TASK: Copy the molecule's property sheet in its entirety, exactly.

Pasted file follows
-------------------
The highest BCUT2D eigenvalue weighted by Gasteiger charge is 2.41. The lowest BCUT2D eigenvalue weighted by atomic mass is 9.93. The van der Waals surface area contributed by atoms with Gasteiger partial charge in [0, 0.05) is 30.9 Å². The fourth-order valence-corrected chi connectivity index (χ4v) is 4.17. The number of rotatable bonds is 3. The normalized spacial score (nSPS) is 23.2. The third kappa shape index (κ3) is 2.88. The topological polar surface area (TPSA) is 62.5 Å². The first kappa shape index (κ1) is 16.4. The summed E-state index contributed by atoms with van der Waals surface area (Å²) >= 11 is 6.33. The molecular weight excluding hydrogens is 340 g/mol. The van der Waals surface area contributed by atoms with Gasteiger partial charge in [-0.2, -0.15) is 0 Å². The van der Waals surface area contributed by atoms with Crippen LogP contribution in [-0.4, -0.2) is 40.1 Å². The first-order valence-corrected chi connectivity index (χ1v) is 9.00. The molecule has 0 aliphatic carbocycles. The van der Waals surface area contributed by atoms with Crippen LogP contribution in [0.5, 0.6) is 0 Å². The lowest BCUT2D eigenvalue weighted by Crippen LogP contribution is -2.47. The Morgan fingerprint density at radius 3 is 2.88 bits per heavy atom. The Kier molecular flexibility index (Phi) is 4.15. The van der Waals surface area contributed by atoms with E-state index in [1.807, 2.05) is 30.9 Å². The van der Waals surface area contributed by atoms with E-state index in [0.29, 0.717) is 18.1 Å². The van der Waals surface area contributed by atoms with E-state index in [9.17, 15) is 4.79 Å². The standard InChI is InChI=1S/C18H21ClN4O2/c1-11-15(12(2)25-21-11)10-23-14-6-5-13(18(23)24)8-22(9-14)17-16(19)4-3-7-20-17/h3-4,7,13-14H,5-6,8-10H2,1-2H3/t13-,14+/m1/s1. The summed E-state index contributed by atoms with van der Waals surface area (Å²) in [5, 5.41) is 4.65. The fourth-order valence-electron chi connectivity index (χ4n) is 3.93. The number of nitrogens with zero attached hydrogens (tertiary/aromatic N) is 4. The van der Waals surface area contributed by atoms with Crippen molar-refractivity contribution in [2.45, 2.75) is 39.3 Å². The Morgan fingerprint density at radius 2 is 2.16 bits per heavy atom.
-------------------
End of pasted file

The highest BCUT2D eigenvalue weighted by Gasteiger charge is 2.41. The lowest BCUT2D eigenvalue weighted by atomic mass is 9.93. The van der Waals surface area contributed by atoms with Gasteiger partial charge in [0, 0.05) is 30.9 Å². The fourth-order valence-corrected chi connectivity index (χ4v) is 4.17. The number of rotatable bonds is 3. The normalized spacial score (nSPS) is 23.2. The third kappa shape index (κ3) is 2.88. The topological polar surface area (TPSA) is 62.5 Å². The first kappa shape index (κ1) is 16.4. The summed E-state index contributed by atoms with van der Waals surface area (Å²) >= 11 is 6.33. The molecular weight excluding hydrogens is 340 g/mol. The van der Waals surface area contributed by atoms with Gasteiger partial charge in [-0.2, -0.15) is 0 Å². The van der Waals surface area contributed by atoms with Crippen LogP contribution in [-0.4, -0.2) is 40.1 Å². The first-order valence-corrected chi connectivity index (χ1v) is 9.00. The molecule has 0 aliphatic carbocycles. The van der Waals surface area contributed by atoms with Crippen LogP contribution in [0.5, 0.6) is 0 Å². The lowest BCUT2D eigenvalue weighted by Crippen LogP contribution is -2.47. The Morgan fingerprint density at radius 3 is 2.88 bits per heavy atom. The Kier molecular flexibility index (Phi) is 4.15. The van der Waals surface area contributed by atoms with E-state index in [1.807, 2.05) is 30.9 Å². The van der Waals surface area contributed by atoms with E-state index in [0.29, 0.717) is 18.1 Å². The van der Waals surface area contributed by atoms with E-state index in [9.17, 15) is 4.79 Å². The standard InChI is InChI=1S/C18H21ClN4O2/c1-11-15(12(2)25-21-11)10-23-14-6-5-13(18(23)24)8-22(9-14)17-16(19)4-3-7-20-17/h3-4,7,13-14H,5-6,8-10H2,1-2H3/t13-,14+/m1/s1. The summed E-state index contributed by atoms with van der Waals surface area (Å²) in [5, 5.41) is 4.65. The fourth-order valence-electron chi connectivity index (χ4n) is 3.93. The number of nitrogens with zero attached hydrogens (tertiary/aromatic N) is 4. The van der Waals surface area contributed by atoms with Crippen molar-refractivity contribution in [2.45, 2.75) is 39.3 Å². The Morgan fingerprint density at radius 2 is 2.16 bits per heavy atom.